One change allows players to toggle off the game's music while keeping sound effects in place. Another change, suggested by elementary teacher reviewers, replaced the pips on the die with numbers, to aide in development of numbers recognition skills.
A third change increased the chances for players to win without becoming frustrated; this alteration required the addition of special food-item squares on the game board. The fourth change, the aforementioned reroll revision, completed the game's modification.
The idea for the game first surfaced 28 years ago. At that time, the brothers were exclusively designing sports-related games. Tom Trunzo's wife, Mary Louise, asked if he could design a game in which bees, ants and other nuisances could disrupt a picnic. The brothers at that time thought the notion was silly since they viewed their sports game work to be much more serious.
“It's kind of funny now but it wasn't back then,” Tom Trunzo said with a laugh. “Soon after Mary Louise's suggestion, Atari manufactured a game similar to her idea. I got a lot of ‘I told you so's.”
The Trunzo brothers' iPad initiative was fueled by their desire to diversify their game design efforts.
“Our big opener, ‘Title Bout,' did very well. Naturally, we branched out into other sports-related games,” Jim Trunzo explained. The brothers also created games based on tennis and soccer.
According to Tom Trunzo, the brothers decided to develop “Picnic in the Park” because it was intended to have a broader appeal — a necessity now since they are investing their own money in marketing the product.
“We've learned that something could be the greatest game ever designed, but if people don't know about it, it may as well be non-existent,” Jim Trunzo said.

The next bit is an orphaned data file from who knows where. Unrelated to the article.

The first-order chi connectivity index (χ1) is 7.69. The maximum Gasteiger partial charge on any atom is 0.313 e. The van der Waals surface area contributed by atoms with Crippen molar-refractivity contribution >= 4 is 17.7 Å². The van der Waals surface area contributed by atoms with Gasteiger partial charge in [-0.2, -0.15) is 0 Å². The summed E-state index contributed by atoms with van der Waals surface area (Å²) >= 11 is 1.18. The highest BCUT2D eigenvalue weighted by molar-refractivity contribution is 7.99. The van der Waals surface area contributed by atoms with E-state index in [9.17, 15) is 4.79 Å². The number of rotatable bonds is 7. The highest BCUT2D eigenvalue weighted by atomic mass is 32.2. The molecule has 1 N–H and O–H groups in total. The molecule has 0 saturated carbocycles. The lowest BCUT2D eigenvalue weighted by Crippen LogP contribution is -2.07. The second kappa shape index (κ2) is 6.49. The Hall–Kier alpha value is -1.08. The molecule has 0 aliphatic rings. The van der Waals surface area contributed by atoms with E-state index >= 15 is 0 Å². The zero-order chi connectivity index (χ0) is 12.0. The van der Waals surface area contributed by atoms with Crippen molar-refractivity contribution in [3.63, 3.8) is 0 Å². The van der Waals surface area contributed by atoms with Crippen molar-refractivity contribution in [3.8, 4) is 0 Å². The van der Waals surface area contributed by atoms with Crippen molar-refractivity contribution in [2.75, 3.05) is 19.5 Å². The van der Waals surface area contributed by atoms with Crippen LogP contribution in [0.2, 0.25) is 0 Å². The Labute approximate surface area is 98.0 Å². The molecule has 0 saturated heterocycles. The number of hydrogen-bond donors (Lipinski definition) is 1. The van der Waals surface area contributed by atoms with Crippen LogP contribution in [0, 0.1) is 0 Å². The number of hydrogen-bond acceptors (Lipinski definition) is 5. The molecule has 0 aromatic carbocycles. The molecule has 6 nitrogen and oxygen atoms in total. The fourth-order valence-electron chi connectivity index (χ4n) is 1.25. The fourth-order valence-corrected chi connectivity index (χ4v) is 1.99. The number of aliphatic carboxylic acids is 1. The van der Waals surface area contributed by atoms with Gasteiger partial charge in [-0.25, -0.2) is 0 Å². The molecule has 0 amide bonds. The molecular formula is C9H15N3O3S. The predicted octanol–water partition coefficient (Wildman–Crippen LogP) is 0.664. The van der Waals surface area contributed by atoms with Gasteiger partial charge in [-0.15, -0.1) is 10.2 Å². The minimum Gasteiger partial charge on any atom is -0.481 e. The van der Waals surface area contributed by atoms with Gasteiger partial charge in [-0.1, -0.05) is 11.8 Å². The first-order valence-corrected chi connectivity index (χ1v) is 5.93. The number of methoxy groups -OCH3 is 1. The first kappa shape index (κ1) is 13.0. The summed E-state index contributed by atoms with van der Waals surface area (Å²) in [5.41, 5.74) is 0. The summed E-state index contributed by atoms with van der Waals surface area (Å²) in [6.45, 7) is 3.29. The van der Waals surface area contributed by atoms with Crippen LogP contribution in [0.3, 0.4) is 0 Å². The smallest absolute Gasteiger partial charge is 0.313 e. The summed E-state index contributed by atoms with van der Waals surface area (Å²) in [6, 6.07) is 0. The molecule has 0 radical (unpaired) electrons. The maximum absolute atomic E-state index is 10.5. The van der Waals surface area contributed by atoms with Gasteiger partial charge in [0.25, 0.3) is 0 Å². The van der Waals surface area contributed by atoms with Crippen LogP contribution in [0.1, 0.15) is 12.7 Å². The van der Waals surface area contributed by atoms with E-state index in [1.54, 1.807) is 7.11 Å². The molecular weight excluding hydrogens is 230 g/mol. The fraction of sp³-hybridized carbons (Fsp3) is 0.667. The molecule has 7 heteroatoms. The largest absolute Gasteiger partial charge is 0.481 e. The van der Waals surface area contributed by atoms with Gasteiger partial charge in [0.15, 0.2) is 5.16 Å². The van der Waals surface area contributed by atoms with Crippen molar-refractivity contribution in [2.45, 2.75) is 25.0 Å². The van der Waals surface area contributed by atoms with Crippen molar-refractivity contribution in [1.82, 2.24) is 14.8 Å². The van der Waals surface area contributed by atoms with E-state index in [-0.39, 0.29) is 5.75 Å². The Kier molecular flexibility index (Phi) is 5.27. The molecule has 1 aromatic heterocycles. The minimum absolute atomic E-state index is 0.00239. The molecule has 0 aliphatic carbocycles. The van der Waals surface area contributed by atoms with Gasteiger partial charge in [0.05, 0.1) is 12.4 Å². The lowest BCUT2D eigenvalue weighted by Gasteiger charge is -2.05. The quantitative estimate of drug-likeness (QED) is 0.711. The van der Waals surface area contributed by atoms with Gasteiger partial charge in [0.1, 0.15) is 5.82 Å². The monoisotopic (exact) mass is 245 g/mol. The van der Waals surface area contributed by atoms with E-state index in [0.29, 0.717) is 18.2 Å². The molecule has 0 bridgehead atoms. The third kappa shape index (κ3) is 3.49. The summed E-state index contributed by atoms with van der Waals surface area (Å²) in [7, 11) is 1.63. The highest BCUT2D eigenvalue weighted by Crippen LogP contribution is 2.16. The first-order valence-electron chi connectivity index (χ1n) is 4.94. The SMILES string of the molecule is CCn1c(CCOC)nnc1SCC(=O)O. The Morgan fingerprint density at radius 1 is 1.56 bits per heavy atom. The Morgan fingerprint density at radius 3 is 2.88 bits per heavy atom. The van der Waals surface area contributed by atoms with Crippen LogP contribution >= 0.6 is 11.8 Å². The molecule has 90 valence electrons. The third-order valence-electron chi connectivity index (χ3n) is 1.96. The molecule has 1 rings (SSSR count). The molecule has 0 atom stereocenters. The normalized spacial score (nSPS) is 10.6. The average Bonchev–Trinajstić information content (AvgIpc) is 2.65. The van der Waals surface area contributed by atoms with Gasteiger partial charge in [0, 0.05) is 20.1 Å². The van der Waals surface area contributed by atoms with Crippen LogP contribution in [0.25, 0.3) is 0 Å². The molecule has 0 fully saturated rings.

Marketing their product is not the only thing that has changed, Tom Trunzo indicated: “We're not programmers. We had to go to an outsource programmer. That's another cost we didn't have to worry about in the past.”
While the brothers have felt the pressure of going on their own, they're confident that their hard work will pay off.
“It takes about nine months working a couple hours a day, four or five days a week to develop a game, “ said Jim Trunzo. “We've been doing this for over 30 years. Obviously, we must be doing some things correctly.”
The fact that both are grandparents is another motivating factor for the brothers.
“Our grandkids have been our play-testers from the get-go,” said Tom Trunzo. “We want them to play games without excessive gore and bad language. That's probably the main reason we've gone this way with our game design.”
Jim Trunzo noted that Apple's standards for apps match their own: “First, the product must be one of high quality. Next, there can be no sexual references of any kind. Also, there can be no excessive gore.
“Furthermore, no extreme language is permitted. Finally, the game must be bug-free. In other words, if it doesn't play as it was advertised, or if it crashes, it isn't accepted.”
When it comes right down to it, the Trunzo brothers have always enjoyed playing games. That's probably why, after close to 70 years of combined experience educating area youth, they still retain a youthful enthusiasm for their work.
Jim Trunzo worked 32 years as an English teacher at Kiski Area School District. Tom Trunzo's career was more varied. He started as a business teacher at Bellefonte before going to Leechburg; a longer stint at Saltsburg followed. He finished as a high school administrator for the Marion Center School District before briefly returning from retirement to serve as acting principal of Saltsburg Middle-High School. In all, he served 35 years as a public educator.
It's true that Jim and Tom played board games when they were younger, but they were more apt to be found outside playing with plastic toy soldiers. It wasn't until they discovered Strat-O-Matic baseball — played with dice and player cards in its original version — that they were hooked.
“We would play whole seasons complete with statistics,” Tom Trunzo recalled.
For more information about the brothers' new game, visit their website at www.tjgameapps.com.
Kevin Judge is a freelance writer for Trib Total Media.